I’ve just read a fascinating and scary book: “Snakes in Suits. When Psychopaths go to work”, by Paul Babiak and Robert Hare (both are PhDs).
The fascinating bit is the comparison the good doctors make between psychopaths and leaders. The scary bit is how close the characteristics we applaud in successful leaders are to the traits of psychologically disturbed people.
As a result, hiring managers may judge behaviours such as taking charge, decisiveness, getting others to do what you want (also known as delegation) as ‘good leadership’ when, in fact, they may be indicators of psychopathy. Turned on their head, these leadership traits could equally be seen as coercion, domination and manipulation – key psychopathic behaviours.
What is even more alarming, as described by Babiak and Hare, is that psychopaths are extremely deceptive and hard to spot, until it’s too late. In an interview scenario, they will likely leverage their charm, charisma and psychopathic talents of manipulation to get past even the toughest of interviewers.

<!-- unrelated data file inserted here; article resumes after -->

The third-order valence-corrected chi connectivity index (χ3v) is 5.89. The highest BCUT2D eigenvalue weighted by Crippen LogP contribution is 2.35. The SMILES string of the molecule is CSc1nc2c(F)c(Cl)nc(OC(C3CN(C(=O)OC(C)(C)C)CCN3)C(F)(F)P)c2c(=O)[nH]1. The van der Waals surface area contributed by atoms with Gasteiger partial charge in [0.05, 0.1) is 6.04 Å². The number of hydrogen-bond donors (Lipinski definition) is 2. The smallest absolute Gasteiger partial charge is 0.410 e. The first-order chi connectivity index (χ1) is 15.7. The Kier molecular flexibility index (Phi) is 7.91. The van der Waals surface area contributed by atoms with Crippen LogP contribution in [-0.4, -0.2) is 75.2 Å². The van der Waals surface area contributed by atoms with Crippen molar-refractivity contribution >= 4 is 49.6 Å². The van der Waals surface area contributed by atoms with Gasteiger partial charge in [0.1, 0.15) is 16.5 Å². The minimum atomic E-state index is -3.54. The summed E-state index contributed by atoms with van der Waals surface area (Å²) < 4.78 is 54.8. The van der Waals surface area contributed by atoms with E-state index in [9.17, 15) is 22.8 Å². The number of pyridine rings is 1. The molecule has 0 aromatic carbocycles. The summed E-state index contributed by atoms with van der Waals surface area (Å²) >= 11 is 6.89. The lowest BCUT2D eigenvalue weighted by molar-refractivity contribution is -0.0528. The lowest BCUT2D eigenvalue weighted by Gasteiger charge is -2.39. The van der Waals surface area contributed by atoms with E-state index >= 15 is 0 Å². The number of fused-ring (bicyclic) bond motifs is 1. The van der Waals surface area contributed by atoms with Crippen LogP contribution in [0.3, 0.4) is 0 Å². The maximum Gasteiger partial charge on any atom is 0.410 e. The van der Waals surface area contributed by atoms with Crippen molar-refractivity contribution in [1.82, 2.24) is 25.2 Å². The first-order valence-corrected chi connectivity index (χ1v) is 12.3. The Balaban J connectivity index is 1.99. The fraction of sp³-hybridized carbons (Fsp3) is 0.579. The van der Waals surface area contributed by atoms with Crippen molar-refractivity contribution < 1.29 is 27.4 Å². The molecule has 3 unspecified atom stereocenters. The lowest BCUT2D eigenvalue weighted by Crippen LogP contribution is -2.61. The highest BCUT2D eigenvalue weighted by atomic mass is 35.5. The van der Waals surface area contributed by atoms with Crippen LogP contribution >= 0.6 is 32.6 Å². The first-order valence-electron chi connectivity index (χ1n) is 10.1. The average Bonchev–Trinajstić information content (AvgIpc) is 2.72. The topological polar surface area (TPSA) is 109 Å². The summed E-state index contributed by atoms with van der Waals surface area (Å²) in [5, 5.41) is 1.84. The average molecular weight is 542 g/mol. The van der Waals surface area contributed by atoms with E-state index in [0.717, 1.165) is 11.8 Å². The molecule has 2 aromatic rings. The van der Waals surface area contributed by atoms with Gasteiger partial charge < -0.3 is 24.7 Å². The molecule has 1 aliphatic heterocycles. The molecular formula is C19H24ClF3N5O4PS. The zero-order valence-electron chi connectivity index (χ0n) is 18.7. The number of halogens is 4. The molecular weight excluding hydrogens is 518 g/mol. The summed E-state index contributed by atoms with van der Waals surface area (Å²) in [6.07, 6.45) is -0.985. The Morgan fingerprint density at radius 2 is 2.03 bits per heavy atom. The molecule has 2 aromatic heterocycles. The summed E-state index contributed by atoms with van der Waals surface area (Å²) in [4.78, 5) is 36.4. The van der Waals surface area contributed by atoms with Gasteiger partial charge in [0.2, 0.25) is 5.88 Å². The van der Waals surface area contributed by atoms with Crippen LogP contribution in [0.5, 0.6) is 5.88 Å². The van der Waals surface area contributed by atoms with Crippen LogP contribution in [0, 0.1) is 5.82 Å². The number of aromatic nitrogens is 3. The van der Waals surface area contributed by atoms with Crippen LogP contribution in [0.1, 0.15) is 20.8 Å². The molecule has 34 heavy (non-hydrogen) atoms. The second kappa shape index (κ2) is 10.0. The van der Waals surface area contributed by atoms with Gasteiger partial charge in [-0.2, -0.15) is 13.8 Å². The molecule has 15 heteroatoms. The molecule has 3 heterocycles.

What has further enabled the hiring of such individuals is that they appear on the surface confident, strong and unfazed by pressure. To interviewers who are looking for professionals who make an immediate impressive personal impact and can ‘command respect’ with their demeanour. …the lurking psychopath is your perfect candidate!
In addition, psychopaths thrive in environments undergoing significant organisational change, where there is already an element of chaos and uncertainty. This is the optimal type of environment for such individuals to wreak havoc – including financial harm to the organisation, as well as substantial emotional abuse (if not career wreckage) to colleagues.
If you’re not yet freaking out about the GREAT candidate you just interviewed who displayed some of the ‘leadership’ traits noted above, I’d be most surprised. Babiak and Hare have certainly startled me enough to think twice about some recent interviews. Frankly, it seems that even the most skilled hiring panel and battery of tests are insufficient to ward off individuals with psychopathic tendencies.
So, the next time you wonder whether your boss is psycho….you could be right!